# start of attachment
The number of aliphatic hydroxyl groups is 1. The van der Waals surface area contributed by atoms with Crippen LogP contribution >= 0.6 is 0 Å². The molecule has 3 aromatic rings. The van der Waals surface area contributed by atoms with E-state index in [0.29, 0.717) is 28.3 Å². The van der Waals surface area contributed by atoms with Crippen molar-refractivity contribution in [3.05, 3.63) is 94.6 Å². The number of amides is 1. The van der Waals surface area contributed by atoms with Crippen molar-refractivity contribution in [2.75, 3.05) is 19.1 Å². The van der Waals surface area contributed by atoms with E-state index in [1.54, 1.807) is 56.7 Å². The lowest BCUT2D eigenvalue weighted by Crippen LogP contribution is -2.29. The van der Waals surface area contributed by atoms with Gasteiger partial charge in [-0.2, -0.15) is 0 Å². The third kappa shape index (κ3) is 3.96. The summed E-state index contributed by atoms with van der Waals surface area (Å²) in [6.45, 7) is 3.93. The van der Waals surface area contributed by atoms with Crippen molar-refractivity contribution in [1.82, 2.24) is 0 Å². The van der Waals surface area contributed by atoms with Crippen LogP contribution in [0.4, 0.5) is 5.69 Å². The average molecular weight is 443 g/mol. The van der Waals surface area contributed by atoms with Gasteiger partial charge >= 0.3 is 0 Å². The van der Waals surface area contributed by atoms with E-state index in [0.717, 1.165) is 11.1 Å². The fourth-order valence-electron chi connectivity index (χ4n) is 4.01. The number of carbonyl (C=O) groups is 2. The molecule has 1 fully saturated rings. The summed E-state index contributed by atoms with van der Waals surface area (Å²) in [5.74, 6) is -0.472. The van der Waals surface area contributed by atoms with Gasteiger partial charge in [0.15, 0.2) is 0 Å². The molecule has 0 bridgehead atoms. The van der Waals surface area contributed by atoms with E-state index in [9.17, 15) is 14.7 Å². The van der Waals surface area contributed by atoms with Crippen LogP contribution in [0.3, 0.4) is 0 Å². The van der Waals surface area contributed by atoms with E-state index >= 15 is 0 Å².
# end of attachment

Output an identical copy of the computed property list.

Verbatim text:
The number of aliphatic hydroxyl groups is 1. The van der Waals surface area contributed by atoms with Crippen LogP contribution >= 0.6 is 0 Å². The molecule has 3 aromatic rings. The van der Waals surface area contributed by atoms with E-state index in [0.29, 0.717) is 28.3 Å². The van der Waals surface area contributed by atoms with Crippen molar-refractivity contribution in [3.05, 3.63) is 94.6 Å². The number of amides is 1. The van der Waals surface area contributed by atoms with Crippen molar-refractivity contribution in [2.75, 3.05) is 19.1 Å². The van der Waals surface area contributed by atoms with E-state index in [1.54, 1.807) is 56.7 Å². The lowest BCUT2D eigenvalue weighted by Crippen LogP contribution is -2.29. The van der Waals surface area contributed by atoms with Gasteiger partial charge in [-0.2, -0.15) is 0 Å². The third kappa shape index (κ3) is 3.96. The summed E-state index contributed by atoms with van der Waals surface area (Å²) in [6.45, 7) is 3.93. The van der Waals surface area contributed by atoms with Crippen molar-refractivity contribution in [1.82, 2.24) is 0 Å². The van der Waals surface area contributed by atoms with Crippen LogP contribution in [0.4, 0.5) is 5.69 Å². The average molecular weight is 443 g/mol. The van der Waals surface area contributed by atoms with Gasteiger partial charge >= 0.3 is 0 Å². The van der Waals surface area contributed by atoms with E-state index in [0.717, 1.165) is 11.1 Å². The fourth-order valence-electron chi connectivity index (χ4n) is 4.01. The number of carbonyl (C=O) groups is 2. The molecule has 1 fully saturated rings. The summed E-state index contributed by atoms with van der Waals surface area (Å²) in [5.74, 6) is -0.472. The van der Waals surface area contributed by atoms with Gasteiger partial charge in [0.15, 0.2) is 0 Å². The molecule has 0 bridgehead atoms. The van der Waals surface area contributed by atoms with E-state index in [9.17, 15) is 14.7 Å². The van der Waals surface area contributed by atoms with Crippen LogP contribution in [0.3, 0.4) is 0 Å². The van der Waals surface area contributed by atoms with E-state index >= 15 is 0 Å².